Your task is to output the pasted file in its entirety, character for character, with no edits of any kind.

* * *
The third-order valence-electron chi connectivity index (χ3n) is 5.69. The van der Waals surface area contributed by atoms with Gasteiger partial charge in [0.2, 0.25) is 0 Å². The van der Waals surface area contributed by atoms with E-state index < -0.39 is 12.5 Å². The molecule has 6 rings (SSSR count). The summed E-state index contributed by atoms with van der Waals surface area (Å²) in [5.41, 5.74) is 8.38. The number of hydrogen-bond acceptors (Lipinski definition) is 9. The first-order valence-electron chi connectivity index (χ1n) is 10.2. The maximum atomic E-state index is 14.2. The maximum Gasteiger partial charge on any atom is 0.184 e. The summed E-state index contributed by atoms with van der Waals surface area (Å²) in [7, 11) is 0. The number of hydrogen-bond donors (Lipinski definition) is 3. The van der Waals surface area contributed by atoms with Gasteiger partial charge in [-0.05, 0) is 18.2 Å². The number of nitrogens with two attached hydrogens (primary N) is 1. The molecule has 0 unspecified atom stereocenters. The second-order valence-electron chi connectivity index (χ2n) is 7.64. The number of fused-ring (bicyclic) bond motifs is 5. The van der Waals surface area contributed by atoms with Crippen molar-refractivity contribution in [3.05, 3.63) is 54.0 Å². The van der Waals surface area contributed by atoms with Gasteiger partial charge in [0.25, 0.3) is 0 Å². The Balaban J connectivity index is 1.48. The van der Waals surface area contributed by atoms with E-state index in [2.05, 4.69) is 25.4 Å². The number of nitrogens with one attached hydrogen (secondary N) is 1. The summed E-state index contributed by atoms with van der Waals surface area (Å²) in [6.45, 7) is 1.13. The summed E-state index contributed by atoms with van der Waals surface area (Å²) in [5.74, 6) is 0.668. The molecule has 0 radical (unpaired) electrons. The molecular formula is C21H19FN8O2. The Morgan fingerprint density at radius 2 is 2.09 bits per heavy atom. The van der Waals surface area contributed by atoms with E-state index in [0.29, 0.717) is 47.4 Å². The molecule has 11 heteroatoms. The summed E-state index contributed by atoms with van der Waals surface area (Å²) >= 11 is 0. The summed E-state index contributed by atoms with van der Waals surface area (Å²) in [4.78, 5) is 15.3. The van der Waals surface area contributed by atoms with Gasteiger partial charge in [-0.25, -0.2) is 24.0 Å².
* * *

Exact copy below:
The third-order valence-electron chi connectivity index (χ3n) is 5.69. The van der Waals surface area contributed by atoms with Gasteiger partial charge in [0.2, 0.25) is 0 Å². The van der Waals surface area contributed by atoms with E-state index < -0.39 is 12.5 Å². The molecule has 6 rings (SSSR count). The summed E-state index contributed by atoms with van der Waals surface area (Å²) in [5.41, 5.74) is 8.38. The number of hydrogen-bond acceptors (Lipinski definition) is 9. The first-order valence-electron chi connectivity index (χ1n) is 10.2. The maximum atomic E-state index is 14.2. The maximum Gasteiger partial charge on any atom is 0.184 e. The summed E-state index contributed by atoms with van der Waals surface area (Å²) in [7, 11) is 0. The number of hydrogen-bond donors (Lipinski definition) is 3. The van der Waals surface area contributed by atoms with Gasteiger partial charge in [-0.05, 0) is 18.2 Å². The number of nitrogens with two attached hydrogens (primary N) is 1. The molecule has 0 unspecified atom stereocenters. The second-order valence-electron chi connectivity index (χ2n) is 7.64. The number of fused-ring (bicyclic) bond motifs is 5. The van der Waals surface area contributed by atoms with Crippen molar-refractivity contribution in [3.05, 3.63) is 54.0 Å². The van der Waals surface area contributed by atoms with Gasteiger partial charge in [0.25, 0.3) is 0 Å². The Balaban J connectivity index is 1.48. The van der Waals surface area contributed by atoms with E-state index in [2.05, 4.69) is 25.4 Å². The number of nitrogens with one attached hydrogen (secondary N) is 1. The summed E-state index contributed by atoms with van der Waals surface area (Å²) in [6.45, 7) is 1.13. The summed E-state index contributed by atoms with van der Waals surface area (Å²) in [5.74, 6) is 0.668. The molecule has 0 radical (unpaired) electrons. The molecular formula is C21H19FN8O2. The Morgan fingerprint density at radius 2 is 2.09 bits per heavy atom. The van der Waals surface area contributed by atoms with E-state index in [0.29, 0.717) is 47.4 Å². The molecule has 11 heteroatoms. The summed E-state index contributed by atoms with van der Waals surface area (Å²) >= 11 is 0. The summed E-state index contributed by atoms with van der Waals surface area (Å²) in [4.78, 5) is 15.3. The van der Waals surface area contributed by atoms with Gasteiger partial charge in [-0.25, -0.2) is 24.0 Å².